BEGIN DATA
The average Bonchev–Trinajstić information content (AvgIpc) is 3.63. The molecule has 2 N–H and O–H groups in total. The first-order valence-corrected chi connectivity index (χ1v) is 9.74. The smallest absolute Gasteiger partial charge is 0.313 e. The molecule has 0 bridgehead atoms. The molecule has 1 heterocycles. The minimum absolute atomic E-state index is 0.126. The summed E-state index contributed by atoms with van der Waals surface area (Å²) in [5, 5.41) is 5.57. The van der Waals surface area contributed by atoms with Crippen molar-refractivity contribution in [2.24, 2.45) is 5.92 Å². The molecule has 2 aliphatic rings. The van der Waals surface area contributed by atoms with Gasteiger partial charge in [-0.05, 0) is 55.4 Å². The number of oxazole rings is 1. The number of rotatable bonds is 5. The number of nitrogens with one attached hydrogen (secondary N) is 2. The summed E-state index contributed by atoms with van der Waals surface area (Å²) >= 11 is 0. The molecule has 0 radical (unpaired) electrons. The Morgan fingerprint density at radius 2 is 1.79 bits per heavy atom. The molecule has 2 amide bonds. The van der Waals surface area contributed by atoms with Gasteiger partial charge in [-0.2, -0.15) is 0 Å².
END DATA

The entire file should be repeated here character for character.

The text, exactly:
The average Bonchev–Trinajstić information content (AvgIpc) is 3.63. The molecule has 2 N–H and O–H groups in total. The first-order valence-corrected chi connectivity index (χ1v) is 9.74. The smallest absolute Gasteiger partial charge is 0.313 e. The molecule has 0 bridgehead atoms. The molecule has 1 heterocycles. The minimum absolute atomic E-state index is 0.126. The summed E-state index contributed by atoms with van der Waals surface area (Å²) in [5, 5.41) is 5.57. The van der Waals surface area contributed by atoms with Crippen molar-refractivity contribution in [2.24, 2.45) is 5.92 Å². The molecule has 2 aliphatic rings. The van der Waals surface area contributed by atoms with Gasteiger partial charge in [-0.05, 0) is 55.4 Å². The number of oxazole rings is 1. The number of rotatable bonds is 5. The number of nitrogens with one attached hydrogen (secondary N) is 2. The summed E-state index contributed by atoms with van der Waals surface area (Å²) >= 11 is 0. The molecule has 0 radical (unpaired) electrons. The Morgan fingerprint density at radius 2 is 1.79 bits per heavy atom. The molecule has 2 amide bonds. The van der Waals surface area contributed by atoms with Gasteiger partial charge in [-0.2, -0.15) is 0 Å².